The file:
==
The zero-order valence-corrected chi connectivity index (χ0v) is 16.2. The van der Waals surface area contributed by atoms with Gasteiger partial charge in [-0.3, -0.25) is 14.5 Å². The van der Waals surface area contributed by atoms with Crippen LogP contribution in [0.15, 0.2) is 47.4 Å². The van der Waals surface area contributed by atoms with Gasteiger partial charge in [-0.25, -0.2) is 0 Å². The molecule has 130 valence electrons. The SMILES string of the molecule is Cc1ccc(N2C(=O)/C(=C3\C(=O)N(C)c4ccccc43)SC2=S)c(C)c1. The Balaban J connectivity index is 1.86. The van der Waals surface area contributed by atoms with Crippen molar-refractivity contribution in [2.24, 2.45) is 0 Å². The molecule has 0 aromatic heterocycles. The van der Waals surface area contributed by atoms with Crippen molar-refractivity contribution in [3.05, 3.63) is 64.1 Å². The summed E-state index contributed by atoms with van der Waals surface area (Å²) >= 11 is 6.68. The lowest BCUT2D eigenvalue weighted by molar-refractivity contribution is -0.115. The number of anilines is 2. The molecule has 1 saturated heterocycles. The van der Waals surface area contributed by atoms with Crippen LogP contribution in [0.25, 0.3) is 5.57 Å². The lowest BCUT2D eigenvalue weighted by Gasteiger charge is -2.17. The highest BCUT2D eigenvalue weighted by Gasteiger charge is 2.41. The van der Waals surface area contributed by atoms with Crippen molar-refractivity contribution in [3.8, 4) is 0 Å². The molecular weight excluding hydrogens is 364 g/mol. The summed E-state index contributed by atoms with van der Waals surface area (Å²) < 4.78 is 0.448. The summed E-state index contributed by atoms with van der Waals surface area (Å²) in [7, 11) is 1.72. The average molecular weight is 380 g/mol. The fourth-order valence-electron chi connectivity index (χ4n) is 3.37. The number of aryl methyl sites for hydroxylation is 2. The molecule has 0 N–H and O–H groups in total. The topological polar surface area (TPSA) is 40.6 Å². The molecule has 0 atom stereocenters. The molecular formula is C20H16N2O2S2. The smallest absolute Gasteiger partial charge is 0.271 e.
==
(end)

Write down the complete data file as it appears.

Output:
The zero-order valence-corrected chi connectivity index (χ0v) is 16.2. The van der Waals surface area contributed by atoms with Gasteiger partial charge in [-0.3, -0.25) is 14.5 Å². The van der Waals surface area contributed by atoms with Crippen LogP contribution in [0.15, 0.2) is 47.4 Å². The van der Waals surface area contributed by atoms with Gasteiger partial charge in [-0.25, -0.2) is 0 Å². The molecule has 130 valence electrons. The SMILES string of the molecule is Cc1ccc(N2C(=O)/C(=C3\C(=O)N(C)c4ccccc43)SC2=S)c(C)c1. The Balaban J connectivity index is 1.86. The van der Waals surface area contributed by atoms with Crippen molar-refractivity contribution in [2.24, 2.45) is 0 Å². The molecule has 0 aromatic heterocycles. The van der Waals surface area contributed by atoms with Crippen molar-refractivity contribution in [3.05, 3.63) is 64.1 Å². The summed E-state index contributed by atoms with van der Waals surface area (Å²) >= 11 is 6.68. The lowest BCUT2D eigenvalue weighted by molar-refractivity contribution is -0.115. The number of anilines is 2. The molecule has 1 saturated heterocycles. The van der Waals surface area contributed by atoms with Crippen LogP contribution in [0.25, 0.3) is 5.57 Å². The lowest BCUT2D eigenvalue weighted by Gasteiger charge is -2.17. The highest BCUT2D eigenvalue weighted by Gasteiger charge is 2.41. The van der Waals surface area contributed by atoms with Crippen molar-refractivity contribution in [3.8, 4) is 0 Å². The molecular weight excluding hydrogens is 364 g/mol. The summed E-state index contributed by atoms with van der Waals surface area (Å²) < 4.78 is 0.448. The summed E-state index contributed by atoms with van der Waals surface area (Å²) in [7, 11) is 1.72. The average molecular weight is 380 g/mol. The fourth-order valence-electron chi connectivity index (χ4n) is 3.37. The number of aryl methyl sites for hydroxylation is 2. The molecule has 0 N–H and O–H groups in total. The topological polar surface area (TPSA) is 40.6 Å². The molecule has 0 atom stereocenters. The molecular formula is C20H16N2O2S2. The smallest absolute Gasteiger partial charge is 0.271 e.